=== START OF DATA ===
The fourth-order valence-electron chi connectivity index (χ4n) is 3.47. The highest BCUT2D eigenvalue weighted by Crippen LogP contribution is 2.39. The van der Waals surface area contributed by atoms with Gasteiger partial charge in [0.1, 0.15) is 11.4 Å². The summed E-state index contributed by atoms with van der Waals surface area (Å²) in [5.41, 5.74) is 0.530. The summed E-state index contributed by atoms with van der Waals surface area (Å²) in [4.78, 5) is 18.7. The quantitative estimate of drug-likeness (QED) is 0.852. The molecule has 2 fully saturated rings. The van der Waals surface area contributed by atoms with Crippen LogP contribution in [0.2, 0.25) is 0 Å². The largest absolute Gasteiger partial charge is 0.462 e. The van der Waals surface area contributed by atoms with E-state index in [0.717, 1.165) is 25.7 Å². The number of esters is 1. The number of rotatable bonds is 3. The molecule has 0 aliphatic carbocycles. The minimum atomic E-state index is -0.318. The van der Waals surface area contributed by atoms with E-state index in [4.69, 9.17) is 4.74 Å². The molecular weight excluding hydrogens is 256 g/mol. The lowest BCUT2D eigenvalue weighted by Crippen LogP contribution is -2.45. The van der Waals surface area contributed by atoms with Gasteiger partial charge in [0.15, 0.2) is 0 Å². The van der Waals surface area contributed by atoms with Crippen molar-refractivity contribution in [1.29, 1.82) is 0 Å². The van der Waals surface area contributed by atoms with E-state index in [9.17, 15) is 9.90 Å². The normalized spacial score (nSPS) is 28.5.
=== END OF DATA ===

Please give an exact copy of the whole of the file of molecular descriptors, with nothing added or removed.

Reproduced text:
The fourth-order valence-electron chi connectivity index (χ4n) is 3.47. The highest BCUT2D eigenvalue weighted by Crippen LogP contribution is 2.39. The van der Waals surface area contributed by atoms with Gasteiger partial charge in [0.1, 0.15) is 11.4 Å². The summed E-state index contributed by atoms with van der Waals surface area (Å²) in [5.41, 5.74) is 0.530. The summed E-state index contributed by atoms with van der Waals surface area (Å²) in [4.78, 5) is 18.7. The quantitative estimate of drug-likeness (QED) is 0.852. The molecule has 2 fully saturated rings. The van der Waals surface area contributed by atoms with Crippen LogP contribution in [0.2, 0.25) is 0 Å². The largest absolute Gasteiger partial charge is 0.462 e. The van der Waals surface area contributed by atoms with E-state index in [0.717, 1.165) is 25.7 Å². The number of esters is 1. The number of rotatable bonds is 3. The molecule has 0 aliphatic carbocycles. The minimum atomic E-state index is -0.318. The van der Waals surface area contributed by atoms with E-state index in [4.69, 9.17) is 4.74 Å². The molecular weight excluding hydrogens is 256 g/mol. The lowest BCUT2D eigenvalue weighted by Crippen LogP contribution is -2.45. The van der Waals surface area contributed by atoms with Gasteiger partial charge in [0.15, 0.2) is 0 Å². The van der Waals surface area contributed by atoms with Crippen molar-refractivity contribution in [1.29, 1.82) is 0 Å². The van der Waals surface area contributed by atoms with E-state index in [9.17, 15) is 9.90 Å². The normalized spacial score (nSPS) is 28.5.